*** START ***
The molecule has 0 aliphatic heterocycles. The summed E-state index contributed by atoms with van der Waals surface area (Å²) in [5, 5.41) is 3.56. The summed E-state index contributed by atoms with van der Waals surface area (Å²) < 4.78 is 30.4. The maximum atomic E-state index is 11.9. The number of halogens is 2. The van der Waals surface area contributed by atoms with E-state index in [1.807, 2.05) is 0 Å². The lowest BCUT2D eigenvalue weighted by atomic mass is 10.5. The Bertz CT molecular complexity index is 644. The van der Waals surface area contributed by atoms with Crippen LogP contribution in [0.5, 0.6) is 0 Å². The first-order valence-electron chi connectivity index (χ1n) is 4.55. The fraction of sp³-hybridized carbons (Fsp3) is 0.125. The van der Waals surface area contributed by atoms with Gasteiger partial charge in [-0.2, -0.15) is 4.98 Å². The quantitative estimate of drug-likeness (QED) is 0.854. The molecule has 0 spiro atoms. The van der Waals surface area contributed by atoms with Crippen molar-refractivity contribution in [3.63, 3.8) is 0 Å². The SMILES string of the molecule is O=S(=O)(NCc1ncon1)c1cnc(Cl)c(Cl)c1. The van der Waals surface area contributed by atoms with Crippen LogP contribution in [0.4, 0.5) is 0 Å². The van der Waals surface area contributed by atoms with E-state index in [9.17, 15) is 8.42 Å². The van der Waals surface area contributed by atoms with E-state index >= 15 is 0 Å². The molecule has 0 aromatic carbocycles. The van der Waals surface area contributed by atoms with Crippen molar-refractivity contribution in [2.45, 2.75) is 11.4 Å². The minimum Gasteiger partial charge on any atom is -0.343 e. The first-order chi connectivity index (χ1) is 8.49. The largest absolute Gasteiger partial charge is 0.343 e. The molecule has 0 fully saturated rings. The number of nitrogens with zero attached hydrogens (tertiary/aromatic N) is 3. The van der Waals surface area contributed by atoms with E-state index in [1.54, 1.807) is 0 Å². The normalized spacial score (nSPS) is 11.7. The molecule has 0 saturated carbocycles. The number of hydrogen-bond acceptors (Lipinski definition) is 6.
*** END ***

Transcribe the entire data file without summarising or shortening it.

The molecule has 0 aliphatic heterocycles. The summed E-state index contributed by atoms with van der Waals surface area (Å²) in [5, 5.41) is 3.56. The summed E-state index contributed by atoms with van der Waals surface area (Å²) < 4.78 is 30.4. The maximum atomic E-state index is 11.9. The number of halogens is 2. The van der Waals surface area contributed by atoms with E-state index in [1.807, 2.05) is 0 Å². The lowest BCUT2D eigenvalue weighted by atomic mass is 10.5. The Bertz CT molecular complexity index is 644. The van der Waals surface area contributed by atoms with Crippen LogP contribution in [0.5, 0.6) is 0 Å². The first-order valence-electron chi connectivity index (χ1n) is 4.55. The fraction of sp³-hybridized carbons (Fsp3) is 0.125. The van der Waals surface area contributed by atoms with Gasteiger partial charge in [-0.2, -0.15) is 4.98 Å². The quantitative estimate of drug-likeness (QED) is 0.854. The molecule has 0 spiro atoms. The van der Waals surface area contributed by atoms with Crippen molar-refractivity contribution in [3.63, 3.8) is 0 Å². The SMILES string of the molecule is O=S(=O)(NCc1ncon1)c1cnc(Cl)c(Cl)c1. The van der Waals surface area contributed by atoms with Crippen LogP contribution in [0.4, 0.5) is 0 Å². The van der Waals surface area contributed by atoms with E-state index in [9.17, 15) is 8.42 Å². The van der Waals surface area contributed by atoms with E-state index >= 15 is 0 Å². The molecule has 0 aromatic carbocycles. The van der Waals surface area contributed by atoms with Crippen molar-refractivity contribution in [2.45, 2.75) is 11.4 Å². The minimum Gasteiger partial charge on any atom is -0.343 e. The first-order chi connectivity index (χ1) is 8.49. The largest absolute Gasteiger partial charge is 0.343 e. The molecule has 0 fully saturated rings. The number of nitrogens with zero attached hydrogens (tertiary/aromatic N) is 3. The van der Waals surface area contributed by atoms with E-state index in [1.54, 1.807) is 0 Å². The normalized spacial score (nSPS) is 11.7. The molecule has 0 saturated carbocycles. The number of hydrogen-bond acceptors (Lipinski definition) is 6.